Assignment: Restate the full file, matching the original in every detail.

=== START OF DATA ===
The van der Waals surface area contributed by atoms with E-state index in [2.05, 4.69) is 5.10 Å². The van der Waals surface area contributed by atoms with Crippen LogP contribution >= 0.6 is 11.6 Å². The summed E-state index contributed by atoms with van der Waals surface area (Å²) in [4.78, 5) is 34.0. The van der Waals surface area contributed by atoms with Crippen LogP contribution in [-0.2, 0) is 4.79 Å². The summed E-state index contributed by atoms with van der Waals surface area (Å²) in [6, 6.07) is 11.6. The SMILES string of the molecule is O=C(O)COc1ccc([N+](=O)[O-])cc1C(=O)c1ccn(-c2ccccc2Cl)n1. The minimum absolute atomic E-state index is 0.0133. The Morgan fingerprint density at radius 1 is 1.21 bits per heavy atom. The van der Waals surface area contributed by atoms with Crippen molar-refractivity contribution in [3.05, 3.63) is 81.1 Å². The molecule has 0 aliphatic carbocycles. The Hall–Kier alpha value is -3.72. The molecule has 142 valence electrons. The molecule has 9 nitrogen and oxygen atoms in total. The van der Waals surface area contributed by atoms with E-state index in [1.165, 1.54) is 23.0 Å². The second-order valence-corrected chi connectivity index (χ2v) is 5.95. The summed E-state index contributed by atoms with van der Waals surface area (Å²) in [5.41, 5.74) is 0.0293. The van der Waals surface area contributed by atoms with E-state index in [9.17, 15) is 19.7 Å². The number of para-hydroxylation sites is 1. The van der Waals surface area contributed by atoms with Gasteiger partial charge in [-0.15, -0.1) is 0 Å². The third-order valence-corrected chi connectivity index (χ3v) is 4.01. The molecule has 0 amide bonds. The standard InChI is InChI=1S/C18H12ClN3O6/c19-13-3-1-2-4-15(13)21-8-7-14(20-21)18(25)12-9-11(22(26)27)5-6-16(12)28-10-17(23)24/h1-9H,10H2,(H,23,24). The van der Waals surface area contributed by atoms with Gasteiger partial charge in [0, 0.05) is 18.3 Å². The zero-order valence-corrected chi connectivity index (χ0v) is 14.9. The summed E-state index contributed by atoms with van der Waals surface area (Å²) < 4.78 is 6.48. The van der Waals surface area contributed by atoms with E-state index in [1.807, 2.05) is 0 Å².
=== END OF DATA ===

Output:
The van der Waals surface area contributed by atoms with E-state index in [2.05, 4.69) is 5.10 Å². The van der Waals surface area contributed by atoms with Crippen LogP contribution >= 0.6 is 11.6 Å². The summed E-state index contributed by atoms with van der Waals surface area (Å²) in [4.78, 5) is 34.0. The van der Waals surface area contributed by atoms with Crippen LogP contribution in [-0.2, 0) is 4.79 Å². The summed E-state index contributed by atoms with van der Waals surface area (Å²) in [6, 6.07) is 11.6. The SMILES string of the molecule is O=C(O)COc1ccc([N+](=O)[O-])cc1C(=O)c1ccn(-c2ccccc2Cl)n1. The minimum absolute atomic E-state index is 0.0133. The Morgan fingerprint density at radius 1 is 1.21 bits per heavy atom. The van der Waals surface area contributed by atoms with Crippen molar-refractivity contribution in [3.05, 3.63) is 81.1 Å². The molecule has 0 aliphatic carbocycles. The Hall–Kier alpha value is -3.72. The molecule has 142 valence electrons. The molecule has 9 nitrogen and oxygen atoms in total. The van der Waals surface area contributed by atoms with E-state index in [1.165, 1.54) is 23.0 Å². The second-order valence-corrected chi connectivity index (χ2v) is 5.95. The summed E-state index contributed by atoms with van der Waals surface area (Å²) in [5.41, 5.74) is 0.0293. The van der Waals surface area contributed by atoms with E-state index in [9.17, 15) is 19.7 Å². The number of para-hydroxylation sites is 1. The van der Waals surface area contributed by atoms with Gasteiger partial charge in [-0.15, -0.1) is 0 Å². The third-order valence-corrected chi connectivity index (χ3v) is 4.01. The molecule has 0 amide bonds. The standard InChI is InChI=1S/C18H12ClN3O6/c19-13-3-1-2-4-15(13)21-8-7-14(20-21)18(25)12-9-11(22(26)27)5-6-16(12)28-10-17(23)24/h1-9H,10H2,(H,23,24). The van der Waals surface area contributed by atoms with Gasteiger partial charge in [0, 0.05) is 18.3 Å². The zero-order valence-corrected chi connectivity index (χ0v) is 14.9. The summed E-state index contributed by atoms with van der Waals surface area (Å²) < 4.78 is 6.48. The van der Waals surface area contributed by atoms with E-state index in [1.807, 2.05) is 0 Å².